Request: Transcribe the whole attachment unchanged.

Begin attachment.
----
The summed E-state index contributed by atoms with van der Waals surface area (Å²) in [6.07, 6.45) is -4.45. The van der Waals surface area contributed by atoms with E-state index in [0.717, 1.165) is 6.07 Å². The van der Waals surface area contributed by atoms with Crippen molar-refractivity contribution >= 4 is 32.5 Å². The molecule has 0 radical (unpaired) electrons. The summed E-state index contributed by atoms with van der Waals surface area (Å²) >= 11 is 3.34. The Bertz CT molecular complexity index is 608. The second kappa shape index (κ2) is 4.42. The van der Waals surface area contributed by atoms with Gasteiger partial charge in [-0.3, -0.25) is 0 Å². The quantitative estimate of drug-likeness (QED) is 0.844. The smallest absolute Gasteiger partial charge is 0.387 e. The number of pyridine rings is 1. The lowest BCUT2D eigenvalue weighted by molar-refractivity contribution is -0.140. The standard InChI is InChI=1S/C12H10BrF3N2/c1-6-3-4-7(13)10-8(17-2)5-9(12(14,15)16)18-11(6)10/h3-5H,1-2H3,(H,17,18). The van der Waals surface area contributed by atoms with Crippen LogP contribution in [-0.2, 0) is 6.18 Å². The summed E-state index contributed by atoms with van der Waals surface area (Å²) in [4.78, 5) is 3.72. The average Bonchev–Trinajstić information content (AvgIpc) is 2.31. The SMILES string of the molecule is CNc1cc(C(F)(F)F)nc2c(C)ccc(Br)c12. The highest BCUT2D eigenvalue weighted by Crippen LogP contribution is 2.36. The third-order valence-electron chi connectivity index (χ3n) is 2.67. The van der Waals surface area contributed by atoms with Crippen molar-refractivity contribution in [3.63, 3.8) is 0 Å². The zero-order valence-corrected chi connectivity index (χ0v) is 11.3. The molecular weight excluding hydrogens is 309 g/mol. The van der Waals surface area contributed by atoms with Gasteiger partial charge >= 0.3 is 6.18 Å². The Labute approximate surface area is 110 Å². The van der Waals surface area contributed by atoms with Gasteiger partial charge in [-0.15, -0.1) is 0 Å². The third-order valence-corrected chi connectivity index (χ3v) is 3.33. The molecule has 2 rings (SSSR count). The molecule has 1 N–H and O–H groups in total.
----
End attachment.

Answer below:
The summed E-state index contributed by atoms with van der Waals surface area (Å²) in [6.07, 6.45) is -4.45. The van der Waals surface area contributed by atoms with E-state index in [0.717, 1.165) is 6.07 Å². The van der Waals surface area contributed by atoms with Crippen molar-refractivity contribution >= 4 is 32.5 Å². The molecule has 0 radical (unpaired) electrons. The summed E-state index contributed by atoms with van der Waals surface area (Å²) >= 11 is 3.34. The Bertz CT molecular complexity index is 608. The second kappa shape index (κ2) is 4.42. The van der Waals surface area contributed by atoms with Gasteiger partial charge in [-0.3, -0.25) is 0 Å². The quantitative estimate of drug-likeness (QED) is 0.844. The smallest absolute Gasteiger partial charge is 0.387 e. The number of pyridine rings is 1. The lowest BCUT2D eigenvalue weighted by molar-refractivity contribution is -0.140. The standard InChI is InChI=1S/C12H10BrF3N2/c1-6-3-4-7(13)10-8(17-2)5-9(12(14,15)16)18-11(6)10/h3-5H,1-2H3,(H,17,18). The van der Waals surface area contributed by atoms with Crippen LogP contribution in [-0.2, 0) is 6.18 Å². The summed E-state index contributed by atoms with van der Waals surface area (Å²) in [4.78, 5) is 3.72. The average Bonchev–Trinajstić information content (AvgIpc) is 2.31. The SMILES string of the molecule is CNc1cc(C(F)(F)F)nc2c(C)ccc(Br)c12. The highest BCUT2D eigenvalue weighted by Crippen LogP contribution is 2.36. The third-order valence-electron chi connectivity index (χ3n) is 2.67. The van der Waals surface area contributed by atoms with Crippen molar-refractivity contribution in [3.63, 3.8) is 0 Å². The zero-order valence-corrected chi connectivity index (χ0v) is 11.3. The molecular weight excluding hydrogens is 309 g/mol. The van der Waals surface area contributed by atoms with Gasteiger partial charge >= 0.3 is 6.18 Å². The Labute approximate surface area is 110 Å². The van der Waals surface area contributed by atoms with Gasteiger partial charge in [-0.15, -0.1) is 0 Å². The third-order valence-corrected chi connectivity index (χ3v) is 3.33. The molecule has 2 rings (SSSR count). The molecule has 1 N–H and O–H groups in total.